04 April 2014
With April being International Irritable Bowel Syndrome (IBS) Awareness Month, consultant gastroenterologist Dr Stephen Grainger speaks on how new tests and treatments propel Irritable Bowel Syndrome out of the shadows.
Everyone has suffered a bout of gastroenteritis at some time, either after eating bad food or being in contact with a GI infection. Once the worst of the abdominal pain and bowel upset is over many people are left with an uneasy stomach for a few days. Imagine that unease – pain, bloating, erratic bowels – lasting for months and you can begin to see what people with irritable bowel syndrome have to cope with. Not everyone with irritable bowel has suffered a passing GI infection as the trigger for their condition and in most people the underlying cause is unknown.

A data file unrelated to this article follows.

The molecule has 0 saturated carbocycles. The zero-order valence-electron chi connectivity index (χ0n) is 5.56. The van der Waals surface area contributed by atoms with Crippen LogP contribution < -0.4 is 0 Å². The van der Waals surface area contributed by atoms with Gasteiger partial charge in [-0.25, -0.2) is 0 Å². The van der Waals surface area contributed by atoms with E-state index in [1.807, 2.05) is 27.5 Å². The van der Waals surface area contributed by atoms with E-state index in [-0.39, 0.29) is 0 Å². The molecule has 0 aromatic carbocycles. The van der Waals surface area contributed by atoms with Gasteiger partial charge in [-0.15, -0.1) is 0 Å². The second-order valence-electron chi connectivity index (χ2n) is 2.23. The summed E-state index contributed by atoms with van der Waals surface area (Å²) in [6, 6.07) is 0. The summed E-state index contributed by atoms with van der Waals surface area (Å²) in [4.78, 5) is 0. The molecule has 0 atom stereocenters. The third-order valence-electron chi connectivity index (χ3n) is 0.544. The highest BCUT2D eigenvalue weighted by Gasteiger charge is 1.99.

Theories abound about the cause of the problem. Altered bacteria in the intestine, sensitivity to individual foods or food groups, altered activity of the nerves within the wall of the intestine or in the brain areas receiving impulses from the gut are all possibilities, but science has not been able to show convincingly where the problem truly lies – indeed it is likely to be different in different sufferers.
Symptoms are long lasting for many people, upsetting work, travel and enjoyment of life. For an unfortunate few, abdominal pain, bloating or disturbed bowels is so intrusive that many activities are just not possible. Although Crohn’s disease and coeliac disease can cause similar symptoms, irritable bowel syndrome is not due to inflammation of the intestine as in Crohn’s or damage to the intestine as in coeliac disease.
Straightforward blood and stool tests can usually distinguish between these conditions, but sometimes endoscopy (passing a tube into the intestine to see and take samples of the lining) is needed. Fortunately, in the last couple of years there have been advances in understanding irritable bowel, its dietary management and its treatment. So, if you have been suffering in silence for too long, now is a good time to see your doctor.